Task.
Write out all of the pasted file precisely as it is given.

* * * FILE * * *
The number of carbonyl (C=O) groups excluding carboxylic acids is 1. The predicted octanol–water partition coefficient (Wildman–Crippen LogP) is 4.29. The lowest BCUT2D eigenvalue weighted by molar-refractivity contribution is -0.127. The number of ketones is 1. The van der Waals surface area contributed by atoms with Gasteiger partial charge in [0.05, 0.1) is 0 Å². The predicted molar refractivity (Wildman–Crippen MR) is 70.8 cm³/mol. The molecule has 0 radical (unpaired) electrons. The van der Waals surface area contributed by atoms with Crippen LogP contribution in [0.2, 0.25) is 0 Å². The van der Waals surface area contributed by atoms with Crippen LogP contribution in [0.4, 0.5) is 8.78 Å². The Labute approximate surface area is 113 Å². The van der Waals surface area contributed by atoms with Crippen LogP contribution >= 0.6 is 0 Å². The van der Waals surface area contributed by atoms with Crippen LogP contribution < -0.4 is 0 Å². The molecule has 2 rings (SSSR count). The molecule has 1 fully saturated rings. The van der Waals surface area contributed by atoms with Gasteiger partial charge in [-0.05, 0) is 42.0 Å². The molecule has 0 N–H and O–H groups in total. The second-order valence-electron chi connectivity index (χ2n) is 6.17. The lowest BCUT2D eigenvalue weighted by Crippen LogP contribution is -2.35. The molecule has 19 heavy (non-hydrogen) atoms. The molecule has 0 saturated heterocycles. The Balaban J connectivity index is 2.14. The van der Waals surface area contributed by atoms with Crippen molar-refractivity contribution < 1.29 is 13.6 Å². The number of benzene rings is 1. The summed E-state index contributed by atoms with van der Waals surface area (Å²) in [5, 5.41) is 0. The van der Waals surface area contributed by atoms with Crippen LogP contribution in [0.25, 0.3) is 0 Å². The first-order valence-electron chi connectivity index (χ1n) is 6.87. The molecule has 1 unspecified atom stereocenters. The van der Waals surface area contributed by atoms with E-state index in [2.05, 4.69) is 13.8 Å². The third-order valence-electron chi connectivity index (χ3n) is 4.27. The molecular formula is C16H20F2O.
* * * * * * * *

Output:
The number of carbonyl (C=O) groups excluding carboxylic acids is 1. The predicted octanol–water partition coefficient (Wildman–Crippen LogP) is 4.29. The lowest BCUT2D eigenvalue weighted by molar-refractivity contribution is -0.127. The number of ketones is 1. The van der Waals surface area contributed by atoms with Gasteiger partial charge in [0.05, 0.1) is 0 Å². The predicted molar refractivity (Wildman–Crippen MR) is 70.8 cm³/mol. The molecule has 0 radical (unpaired) electrons. The van der Waals surface area contributed by atoms with Crippen LogP contribution in [0.2, 0.25) is 0 Å². The van der Waals surface area contributed by atoms with Crippen LogP contribution in [0.4, 0.5) is 8.78 Å². The Labute approximate surface area is 113 Å². The van der Waals surface area contributed by atoms with Crippen LogP contribution >= 0.6 is 0 Å². The van der Waals surface area contributed by atoms with Crippen LogP contribution < -0.4 is 0 Å². The molecule has 2 rings (SSSR count). The molecule has 1 fully saturated rings. The van der Waals surface area contributed by atoms with Gasteiger partial charge in [-0.05, 0) is 42.0 Å². The molecule has 0 N–H and O–H groups in total. The second-order valence-electron chi connectivity index (χ2n) is 6.17. The lowest BCUT2D eigenvalue weighted by Crippen LogP contribution is -2.35. The molecule has 19 heavy (non-hydrogen) atoms. The molecule has 0 saturated heterocycles. The Balaban J connectivity index is 2.14. The van der Waals surface area contributed by atoms with Crippen molar-refractivity contribution < 1.29 is 13.6 Å². The number of benzene rings is 1. The summed E-state index contributed by atoms with van der Waals surface area (Å²) in [5, 5.41) is 0. The van der Waals surface area contributed by atoms with Crippen LogP contribution in [0.25, 0.3) is 0 Å². The first-order valence-electron chi connectivity index (χ1n) is 6.87. The molecule has 1 unspecified atom stereocenters. The van der Waals surface area contributed by atoms with E-state index in [2.05, 4.69) is 13.8 Å². The third-order valence-electron chi connectivity index (χ3n) is 4.27. The molecular formula is C16H20F2O.